NSW acts to protect retail tenants

By Dean Blake | 27 Mar 2020 View comments

New South Wales has moved to allow additional protections to retail and commercial tenants suffering rent distress in response to the mass closure of retail sites across Australia.

Part 11 of the Retail Leases Act 1994 will be amended to allow the Minister, during a time of public health emergency, to step in and stop a retailer, or a whole class of retailers, from being locked out of locations due to nonpayment of rent.

Minister for Finance and Small Business Damien Tudehope said the Government is alert to the increasing issue of evictions, joblessness and homelessness.

“The Government is alive and alert to that and wants to make a comprehensive response,” Tudehope said.

According to Stephen Spring, chief executive of Australian Retail Lease Management, the amendment is a warning shot to ensure some landlords don’t take advantage of the situation the industry finds itself in.

“It means that until there is a national response, tenants and landlords are in a holding pattern,” Spring told Inside Retail.

“The important thing to remember is that this doesn’t instantly protect retailers. All it means is that the Minister can have the discretion to work out what is going on in the industry and can pass a law almost instantly.”

The amendment will essentially act as a stop-gap measure, which Spring believes will likely be replicated in other states in the coming days, until a national framework is decided upon and rolled out.

“I think the Prime Minister wants a national response so that all renters are treated equally, whether residential or commercial,” Spring said.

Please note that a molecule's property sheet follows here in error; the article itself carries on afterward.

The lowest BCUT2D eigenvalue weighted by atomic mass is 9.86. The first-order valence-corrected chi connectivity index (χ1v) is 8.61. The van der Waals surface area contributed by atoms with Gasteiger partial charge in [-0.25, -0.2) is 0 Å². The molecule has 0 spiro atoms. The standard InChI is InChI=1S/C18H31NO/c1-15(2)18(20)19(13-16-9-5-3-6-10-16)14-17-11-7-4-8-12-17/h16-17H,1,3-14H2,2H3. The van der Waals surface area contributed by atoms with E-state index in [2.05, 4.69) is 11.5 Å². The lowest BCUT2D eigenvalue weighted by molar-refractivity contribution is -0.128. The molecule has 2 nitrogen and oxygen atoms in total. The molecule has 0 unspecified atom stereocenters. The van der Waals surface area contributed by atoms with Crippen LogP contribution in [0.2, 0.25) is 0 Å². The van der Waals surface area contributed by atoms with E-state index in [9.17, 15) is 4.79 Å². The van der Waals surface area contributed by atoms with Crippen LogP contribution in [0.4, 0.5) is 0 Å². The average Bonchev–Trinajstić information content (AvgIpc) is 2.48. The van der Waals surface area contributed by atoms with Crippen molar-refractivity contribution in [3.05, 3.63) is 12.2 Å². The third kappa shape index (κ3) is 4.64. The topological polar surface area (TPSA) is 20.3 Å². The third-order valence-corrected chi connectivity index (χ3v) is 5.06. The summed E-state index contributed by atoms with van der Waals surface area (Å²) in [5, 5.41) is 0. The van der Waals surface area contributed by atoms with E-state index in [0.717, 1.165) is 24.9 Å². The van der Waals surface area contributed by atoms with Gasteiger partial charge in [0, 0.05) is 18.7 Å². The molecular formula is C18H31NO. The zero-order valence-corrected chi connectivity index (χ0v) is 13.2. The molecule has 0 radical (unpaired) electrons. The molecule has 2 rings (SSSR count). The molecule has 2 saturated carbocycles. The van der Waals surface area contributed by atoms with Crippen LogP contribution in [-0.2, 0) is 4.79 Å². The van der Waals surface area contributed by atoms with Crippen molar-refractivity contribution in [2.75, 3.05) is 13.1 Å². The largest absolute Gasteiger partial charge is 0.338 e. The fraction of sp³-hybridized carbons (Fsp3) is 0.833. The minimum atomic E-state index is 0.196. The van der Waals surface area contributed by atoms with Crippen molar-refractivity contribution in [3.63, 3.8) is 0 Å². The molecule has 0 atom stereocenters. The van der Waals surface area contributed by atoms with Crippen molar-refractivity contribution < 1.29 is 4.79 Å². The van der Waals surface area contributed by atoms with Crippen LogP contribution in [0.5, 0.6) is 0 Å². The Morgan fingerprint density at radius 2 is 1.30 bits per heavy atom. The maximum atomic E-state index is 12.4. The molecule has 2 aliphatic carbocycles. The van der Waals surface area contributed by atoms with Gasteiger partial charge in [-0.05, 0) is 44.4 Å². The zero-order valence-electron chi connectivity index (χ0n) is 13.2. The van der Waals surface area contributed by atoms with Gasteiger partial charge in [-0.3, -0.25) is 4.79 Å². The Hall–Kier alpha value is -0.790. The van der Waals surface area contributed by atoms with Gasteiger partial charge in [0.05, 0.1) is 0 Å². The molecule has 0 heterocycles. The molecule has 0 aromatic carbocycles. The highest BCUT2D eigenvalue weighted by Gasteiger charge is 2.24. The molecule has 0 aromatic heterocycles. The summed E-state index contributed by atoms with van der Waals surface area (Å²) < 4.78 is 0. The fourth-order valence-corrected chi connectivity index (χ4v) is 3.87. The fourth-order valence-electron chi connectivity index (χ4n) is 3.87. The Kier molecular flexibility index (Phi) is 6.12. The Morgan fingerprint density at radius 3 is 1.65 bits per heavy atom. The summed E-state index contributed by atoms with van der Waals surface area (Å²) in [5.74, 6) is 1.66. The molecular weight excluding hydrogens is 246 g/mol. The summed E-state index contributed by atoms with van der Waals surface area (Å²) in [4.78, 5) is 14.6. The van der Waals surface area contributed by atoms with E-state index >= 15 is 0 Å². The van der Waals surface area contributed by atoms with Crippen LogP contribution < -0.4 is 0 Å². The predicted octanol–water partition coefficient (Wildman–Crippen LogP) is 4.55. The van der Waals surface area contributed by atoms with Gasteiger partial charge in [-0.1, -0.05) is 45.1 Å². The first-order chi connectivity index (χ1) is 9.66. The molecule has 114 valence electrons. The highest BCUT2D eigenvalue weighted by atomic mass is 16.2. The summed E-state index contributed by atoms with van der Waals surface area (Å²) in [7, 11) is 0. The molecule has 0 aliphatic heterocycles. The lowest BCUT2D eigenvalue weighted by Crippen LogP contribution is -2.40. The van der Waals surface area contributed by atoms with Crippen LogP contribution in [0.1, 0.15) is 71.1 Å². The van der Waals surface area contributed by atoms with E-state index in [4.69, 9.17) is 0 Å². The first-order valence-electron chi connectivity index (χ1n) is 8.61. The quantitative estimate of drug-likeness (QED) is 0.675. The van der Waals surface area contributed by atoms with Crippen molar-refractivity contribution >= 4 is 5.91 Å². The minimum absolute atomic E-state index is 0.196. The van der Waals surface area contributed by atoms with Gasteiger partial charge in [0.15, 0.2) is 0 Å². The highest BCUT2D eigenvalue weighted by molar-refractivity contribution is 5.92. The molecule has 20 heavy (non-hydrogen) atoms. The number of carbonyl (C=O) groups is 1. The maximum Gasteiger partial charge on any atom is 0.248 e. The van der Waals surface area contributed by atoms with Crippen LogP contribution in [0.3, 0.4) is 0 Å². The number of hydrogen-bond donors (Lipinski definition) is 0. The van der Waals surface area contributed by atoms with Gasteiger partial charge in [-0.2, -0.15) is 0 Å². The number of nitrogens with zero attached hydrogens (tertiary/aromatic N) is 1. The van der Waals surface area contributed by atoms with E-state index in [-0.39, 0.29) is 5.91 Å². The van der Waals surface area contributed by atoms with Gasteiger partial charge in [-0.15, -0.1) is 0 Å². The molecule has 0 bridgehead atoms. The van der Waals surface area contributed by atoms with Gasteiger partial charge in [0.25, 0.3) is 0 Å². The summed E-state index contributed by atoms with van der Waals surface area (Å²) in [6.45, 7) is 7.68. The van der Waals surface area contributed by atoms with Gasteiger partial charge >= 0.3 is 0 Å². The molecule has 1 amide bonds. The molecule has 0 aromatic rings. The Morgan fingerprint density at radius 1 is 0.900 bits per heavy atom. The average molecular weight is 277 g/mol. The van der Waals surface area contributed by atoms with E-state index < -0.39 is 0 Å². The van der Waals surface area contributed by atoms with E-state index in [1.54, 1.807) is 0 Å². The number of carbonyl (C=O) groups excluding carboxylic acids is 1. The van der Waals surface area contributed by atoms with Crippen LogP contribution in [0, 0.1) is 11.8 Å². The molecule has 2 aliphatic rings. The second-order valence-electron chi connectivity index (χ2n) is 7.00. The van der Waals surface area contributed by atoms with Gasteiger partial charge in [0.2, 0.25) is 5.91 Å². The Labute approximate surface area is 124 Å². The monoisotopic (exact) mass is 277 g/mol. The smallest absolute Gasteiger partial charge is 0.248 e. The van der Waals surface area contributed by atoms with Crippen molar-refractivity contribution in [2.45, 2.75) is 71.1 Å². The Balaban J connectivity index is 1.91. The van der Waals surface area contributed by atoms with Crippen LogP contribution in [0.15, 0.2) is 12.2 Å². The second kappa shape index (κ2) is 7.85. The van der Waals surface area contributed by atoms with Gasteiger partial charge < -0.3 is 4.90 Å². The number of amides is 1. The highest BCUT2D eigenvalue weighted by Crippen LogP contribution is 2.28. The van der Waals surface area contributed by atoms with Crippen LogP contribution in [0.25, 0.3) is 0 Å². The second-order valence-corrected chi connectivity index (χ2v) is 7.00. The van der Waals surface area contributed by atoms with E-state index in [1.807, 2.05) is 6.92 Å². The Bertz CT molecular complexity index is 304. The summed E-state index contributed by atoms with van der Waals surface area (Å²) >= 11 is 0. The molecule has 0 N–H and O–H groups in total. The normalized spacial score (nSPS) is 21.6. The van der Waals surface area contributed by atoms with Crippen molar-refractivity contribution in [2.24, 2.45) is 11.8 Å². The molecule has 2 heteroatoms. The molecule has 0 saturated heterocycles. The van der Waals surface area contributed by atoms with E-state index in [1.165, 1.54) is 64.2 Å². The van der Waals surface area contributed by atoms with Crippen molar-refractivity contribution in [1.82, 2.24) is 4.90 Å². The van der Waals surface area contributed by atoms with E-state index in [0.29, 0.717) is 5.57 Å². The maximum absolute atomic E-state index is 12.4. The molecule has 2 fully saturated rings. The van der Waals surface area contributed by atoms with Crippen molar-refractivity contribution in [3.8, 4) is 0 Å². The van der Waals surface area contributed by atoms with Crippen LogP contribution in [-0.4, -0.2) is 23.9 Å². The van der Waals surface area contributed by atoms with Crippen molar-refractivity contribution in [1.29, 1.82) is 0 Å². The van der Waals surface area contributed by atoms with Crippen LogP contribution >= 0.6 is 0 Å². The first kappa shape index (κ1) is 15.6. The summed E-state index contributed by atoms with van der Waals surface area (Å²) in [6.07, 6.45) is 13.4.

While many other states have yet to announce their own individual measures, Tasmania has proposed a change in local rental law to give “no effect” to rent arrears or eviction notices for an emergency period of 120 days, according to an ABC report.

Spring said he didn’t feel there is currently much appetite to abate arrears, but that evictions needed to be stopped.

“I would certainly think that this would need a national approach.”

What to do from here?

Spring said that while the measure has put landlords and tenants at a standstill, he recommends retailers begin making a record of interactions between themselves and landlords around leasing and rent.

“[The idea is] when the dust settles there is strong factual evidence that shows how some landlords may be treating the industry differently,” Spring said.

“Make sure you take notes as you go. Those are the kind of things that will be useful, not just for their own individual negotiation but for the industry as a whole.”

This article first appeared on Inside Retail, a sibling publication to Inside Franchise Business.